3 Comments (+add yours?)

  1. Jane
    Mar 31, 2012 @ 11:12:37

    Leniency is a lot different than teaching your children good manners. That boy’s mom should have pointed out to the little tyke that diving into a tent where there are other kids is bad form. I would have made my son apologize to yours in that situation.


  2. The Boy and Me (@TheBoyandMe)
    Mar 31, 2012 @ 22:17:33

    (I need to say that this has had me fired up all day and I might rant. Not at you though!)

    Do you know what? I’m sorry but I do not believe children will be children is a valid excuse for one of them hurting someone else repeatedly. I also don’t think any mother can say “That’s what boys his age are like!” and think that’s ok. That’s lazy, bad parenting and offensive to all the 2yr old boys who don’t hurt others. The Boy has never ever hit another person, let alone a child. He’s never roared in someone’s face, and he’s never thrown himself on someone. That’s lapse of her.

    I’m possibly a bit of a tyrant with my parenting, I am one of those parents on the converse of the percentages; I parent nearly the same way that I was. As a teacher I know that children need boundaries and need to have them enforced.

    I’ve ranted, haven’t I? Sorry!


  3. Kate
    Mar 31, 2012 @ 22:49:12

    I am quite strict with mine. Like you say, we have boundaries, as much consistency as practical, and also there are consequences if they fail to obey. It does shock me when people are that lenient – I mean, boys will be boys and they are a little rough and quite physical but at the same time, all of those things are just plain nasty. If that had been Monkey at that age, I would have made him say sorry after all of them and I definitely DEFINITELY would not have laughed. I’d have been mortified. Another mum “friend” of mine had a real downer on Monkey when he was doing the terrible twos (her child was still a baby at the time, she had no idea what was coming her way!) and it made me cross but I know he never ever did anything to hurt another child intentionally. He was just a bit shouty.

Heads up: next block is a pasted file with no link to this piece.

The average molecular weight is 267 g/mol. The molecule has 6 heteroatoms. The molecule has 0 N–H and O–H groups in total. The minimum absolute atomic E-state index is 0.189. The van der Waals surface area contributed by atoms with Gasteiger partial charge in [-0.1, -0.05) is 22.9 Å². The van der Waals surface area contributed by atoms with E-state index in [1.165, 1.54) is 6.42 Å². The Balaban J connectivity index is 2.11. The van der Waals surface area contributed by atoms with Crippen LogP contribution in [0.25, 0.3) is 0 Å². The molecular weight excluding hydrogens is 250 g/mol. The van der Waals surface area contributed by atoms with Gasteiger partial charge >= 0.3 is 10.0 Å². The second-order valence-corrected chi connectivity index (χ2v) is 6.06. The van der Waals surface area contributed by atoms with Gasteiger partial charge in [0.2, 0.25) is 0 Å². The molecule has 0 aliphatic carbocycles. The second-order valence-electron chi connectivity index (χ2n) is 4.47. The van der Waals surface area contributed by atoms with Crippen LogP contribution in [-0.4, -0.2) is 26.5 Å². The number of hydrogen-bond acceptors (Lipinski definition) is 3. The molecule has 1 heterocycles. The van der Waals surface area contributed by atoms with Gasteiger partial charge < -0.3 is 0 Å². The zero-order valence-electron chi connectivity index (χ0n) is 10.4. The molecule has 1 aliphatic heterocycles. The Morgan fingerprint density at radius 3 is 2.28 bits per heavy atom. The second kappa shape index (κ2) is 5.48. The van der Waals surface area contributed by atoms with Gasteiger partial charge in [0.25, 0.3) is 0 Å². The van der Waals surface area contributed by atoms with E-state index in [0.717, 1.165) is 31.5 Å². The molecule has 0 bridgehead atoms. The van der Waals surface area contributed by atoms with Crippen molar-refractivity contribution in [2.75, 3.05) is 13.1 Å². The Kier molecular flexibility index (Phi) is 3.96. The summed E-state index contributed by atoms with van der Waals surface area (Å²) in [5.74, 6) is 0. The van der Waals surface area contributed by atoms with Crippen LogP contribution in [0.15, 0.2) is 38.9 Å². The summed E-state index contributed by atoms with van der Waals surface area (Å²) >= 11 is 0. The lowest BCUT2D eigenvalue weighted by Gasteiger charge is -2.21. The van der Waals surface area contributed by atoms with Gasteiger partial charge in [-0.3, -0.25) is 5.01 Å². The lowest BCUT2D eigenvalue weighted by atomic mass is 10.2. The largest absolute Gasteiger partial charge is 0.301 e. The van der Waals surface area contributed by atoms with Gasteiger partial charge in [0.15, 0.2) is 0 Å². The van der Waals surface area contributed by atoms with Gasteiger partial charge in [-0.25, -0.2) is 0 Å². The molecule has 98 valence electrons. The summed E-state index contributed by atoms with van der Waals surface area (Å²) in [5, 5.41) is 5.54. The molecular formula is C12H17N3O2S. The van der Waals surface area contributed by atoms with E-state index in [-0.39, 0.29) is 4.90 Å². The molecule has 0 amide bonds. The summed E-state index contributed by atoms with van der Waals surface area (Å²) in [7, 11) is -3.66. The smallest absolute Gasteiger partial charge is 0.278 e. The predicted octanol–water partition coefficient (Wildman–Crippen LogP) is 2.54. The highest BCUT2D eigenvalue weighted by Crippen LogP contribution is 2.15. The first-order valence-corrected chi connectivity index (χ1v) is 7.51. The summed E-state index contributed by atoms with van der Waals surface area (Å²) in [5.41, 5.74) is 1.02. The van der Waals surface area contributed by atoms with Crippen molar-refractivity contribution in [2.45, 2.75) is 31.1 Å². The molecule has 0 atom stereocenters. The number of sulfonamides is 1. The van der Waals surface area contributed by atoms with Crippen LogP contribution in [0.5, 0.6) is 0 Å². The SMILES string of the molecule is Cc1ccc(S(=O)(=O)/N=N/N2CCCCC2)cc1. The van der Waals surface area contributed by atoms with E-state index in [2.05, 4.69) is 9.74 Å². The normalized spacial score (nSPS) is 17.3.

I have high expectations of my kids but they live up to them and when I need them to be, they are angels. I am lenient about stuff that doesn’t matter and I know I can be flexible but when it does, I am firm.

    That said, I do know a boy who was pretty similar to this one at the toddler group we used to go to. He was always with his adoptive grandmother who somewhat indulged him and he drove all of us mad. Then one day, he did suddenly stop and that was before he started school – possibly, pre-school had knocked it out of him. You often find the worst ones are the ones that haven’t had much opportunity to learn about playing with other kids in other settings. Still, there is parental involvement in this too and parents can play a part into making it easier for all.

    Won’t comment on the survey as it’s a Nestle product.